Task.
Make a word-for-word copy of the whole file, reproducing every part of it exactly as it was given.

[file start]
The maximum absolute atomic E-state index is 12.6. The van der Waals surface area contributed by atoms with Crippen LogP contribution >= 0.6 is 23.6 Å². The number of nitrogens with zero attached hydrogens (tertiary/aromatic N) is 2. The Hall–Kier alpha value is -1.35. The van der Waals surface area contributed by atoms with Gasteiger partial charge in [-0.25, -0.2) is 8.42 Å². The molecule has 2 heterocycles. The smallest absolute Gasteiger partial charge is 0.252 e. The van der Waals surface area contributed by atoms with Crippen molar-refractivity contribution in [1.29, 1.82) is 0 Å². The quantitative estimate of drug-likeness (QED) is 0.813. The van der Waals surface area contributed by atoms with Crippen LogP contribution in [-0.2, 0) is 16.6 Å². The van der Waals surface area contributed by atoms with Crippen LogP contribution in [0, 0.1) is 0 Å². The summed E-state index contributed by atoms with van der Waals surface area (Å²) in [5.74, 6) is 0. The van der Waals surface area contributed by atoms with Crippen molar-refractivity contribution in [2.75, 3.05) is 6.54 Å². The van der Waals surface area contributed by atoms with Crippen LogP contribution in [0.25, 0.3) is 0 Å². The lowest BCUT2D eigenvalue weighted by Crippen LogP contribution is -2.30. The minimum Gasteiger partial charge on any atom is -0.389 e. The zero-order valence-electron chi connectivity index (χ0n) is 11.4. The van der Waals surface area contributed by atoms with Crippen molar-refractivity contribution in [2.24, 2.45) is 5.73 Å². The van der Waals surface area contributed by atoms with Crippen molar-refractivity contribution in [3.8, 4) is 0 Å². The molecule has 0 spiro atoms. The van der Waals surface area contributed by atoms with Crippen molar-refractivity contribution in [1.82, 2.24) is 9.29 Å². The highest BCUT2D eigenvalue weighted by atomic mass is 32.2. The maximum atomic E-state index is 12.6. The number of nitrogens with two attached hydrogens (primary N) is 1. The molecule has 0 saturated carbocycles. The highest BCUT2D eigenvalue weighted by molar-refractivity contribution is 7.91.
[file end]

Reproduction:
The maximum absolute atomic E-state index is 12.6. The van der Waals surface area contributed by atoms with Crippen LogP contribution >= 0.6 is 23.6 Å². The number of nitrogens with zero attached hydrogens (tertiary/aromatic N) is 2. The Hall–Kier alpha value is -1.35. The van der Waals surface area contributed by atoms with Gasteiger partial charge in [-0.25, -0.2) is 8.42 Å². The molecule has 2 heterocycles. The smallest absolute Gasteiger partial charge is 0.252 e. The van der Waals surface area contributed by atoms with Crippen molar-refractivity contribution in [1.29, 1.82) is 0 Å². The quantitative estimate of drug-likeness (QED) is 0.813. The van der Waals surface area contributed by atoms with Crippen LogP contribution in [-0.2, 0) is 16.6 Å². The van der Waals surface area contributed by atoms with Crippen LogP contribution in [0, 0.1) is 0 Å². The summed E-state index contributed by atoms with van der Waals surface area (Å²) in [5.74, 6) is 0. The van der Waals surface area contributed by atoms with Crippen molar-refractivity contribution in [2.75, 3.05) is 6.54 Å². The van der Waals surface area contributed by atoms with Crippen LogP contribution in [0.25, 0.3) is 0 Å². The lowest BCUT2D eigenvalue weighted by Crippen LogP contribution is -2.30. The minimum Gasteiger partial charge on any atom is -0.389 e. The zero-order valence-electron chi connectivity index (χ0n) is 11.4. The van der Waals surface area contributed by atoms with Crippen molar-refractivity contribution in [2.24, 2.45) is 5.73 Å². The van der Waals surface area contributed by atoms with Crippen molar-refractivity contribution in [3.8, 4) is 0 Å². The molecule has 0 spiro atoms. The van der Waals surface area contributed by atoms with Crippen molar-refractivity contribution in [1.82, 2.24) is 9.29 Å². The highest BCUT2D eigenvalue weighted by atomic mass is 32.2. The maximum atomic E-state index is 12.6. The number of nitrogens with two attached hydrogens (primary N) is 1. The molecule has 0 saturated carbocycles. The highest BCUT2D eigenvalue weighted by molar-refractivity contribution is 7.91.